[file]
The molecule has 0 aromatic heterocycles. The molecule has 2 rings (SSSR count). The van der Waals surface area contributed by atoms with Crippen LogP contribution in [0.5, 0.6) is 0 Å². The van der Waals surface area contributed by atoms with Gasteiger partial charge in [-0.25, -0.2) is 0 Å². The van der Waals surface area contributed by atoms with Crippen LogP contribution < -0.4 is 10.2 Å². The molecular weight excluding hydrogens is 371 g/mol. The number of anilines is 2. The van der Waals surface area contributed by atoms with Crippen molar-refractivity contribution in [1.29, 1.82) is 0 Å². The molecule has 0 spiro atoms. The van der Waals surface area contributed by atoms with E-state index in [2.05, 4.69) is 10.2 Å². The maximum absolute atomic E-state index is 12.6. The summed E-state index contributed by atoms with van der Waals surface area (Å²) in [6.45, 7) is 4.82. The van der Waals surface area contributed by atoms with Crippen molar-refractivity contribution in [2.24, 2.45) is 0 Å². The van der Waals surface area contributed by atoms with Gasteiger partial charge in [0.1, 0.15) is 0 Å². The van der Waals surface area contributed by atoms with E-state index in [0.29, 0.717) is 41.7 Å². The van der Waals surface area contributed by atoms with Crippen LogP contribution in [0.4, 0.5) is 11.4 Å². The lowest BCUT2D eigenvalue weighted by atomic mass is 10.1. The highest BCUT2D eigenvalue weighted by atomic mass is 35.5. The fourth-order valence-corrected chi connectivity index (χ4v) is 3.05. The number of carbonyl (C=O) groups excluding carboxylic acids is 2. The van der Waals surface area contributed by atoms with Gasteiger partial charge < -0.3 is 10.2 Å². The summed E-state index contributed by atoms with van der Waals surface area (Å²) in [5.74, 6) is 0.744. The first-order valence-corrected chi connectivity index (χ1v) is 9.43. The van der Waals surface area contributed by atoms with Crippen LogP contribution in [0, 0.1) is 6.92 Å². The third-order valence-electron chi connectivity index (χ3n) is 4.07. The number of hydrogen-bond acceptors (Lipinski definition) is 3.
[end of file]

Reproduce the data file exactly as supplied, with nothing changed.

The molecule has 0 aromatic heterocycles. The molecule has 2 rings (SSSR count). The van der Waals surface area contributed by atoms with Crippen LogP contribution in [0.5, 0.6) is 0 Å². The van der Waals surface area contributed by atoms with Gasteiger partial charge in [-0.25, -0.2) is 0 Å². The van der Waals surface area contributed by atoms with Crippen LogP contribution < -0.4 is 10.2 Å². The molecular weight excluding hydrogens is 371 g/mol. The number of anilines is 2. The van der Waals surface area contributed by atoms with Crippen molar-refractivity contribution in [1.29, 1.82) is 0 Å². The molecule has 0 spiro atoms. The van der Waals surface area contributed by atoms with E-state index in [2.05, 4.69) is 10.2 Å². The maximum absolute atomic E-state index is 12.6. The summed E-state index contributed by atoms with van der Waals surface area (Å²) in [6.45, 7) is 4.82. The van der Waals surface area contributed by atoms with Crippen molar-refractivity contribution in [2.24, 2.45) is 0 Å². The van der Waals surface area contributed by atoms with Gasteiger partial charge in [0.1, 0.15) is 0 Å². The van der Waals surface area contributed by atoms with E-state index in [0.29, 0.717) is 41.7 Å². The van der Waals surface area contributed by atoms with Crippen LogP contribution in [0.4, 0.5) is 11.4 Å². The lowest BCUT2D eigenvalue weighted by atomic mass is 10.1. The highest BCUT2D eigenvalue weighted by atomic mass is 35.5. The fourth-order valence-corrected chi connectivity index (χ4v) is 3.05. The number of carbonyl (C=O) groups excluding carboxylic acids is 2. The van der Waals surface area contributed by atoms with Gasteiger partial charge < -0.3 is 10.2 Å². The summed E-state index contributed by atoms with van der Waals surface area (Å²) in [5.74, 6) is 0.744. The first-order valence-corrected chi connectivity index (χ1v) is 9.43. The van der Waals surface area contributed by atoms with Crippen LogP contribution in [0, 0.1) is 6.92 Å². The third-order valence-electron chi connectivity index (χ3n) is 4.07. The number of hydrogen-bond acceptors (Lipinski definition) is 3.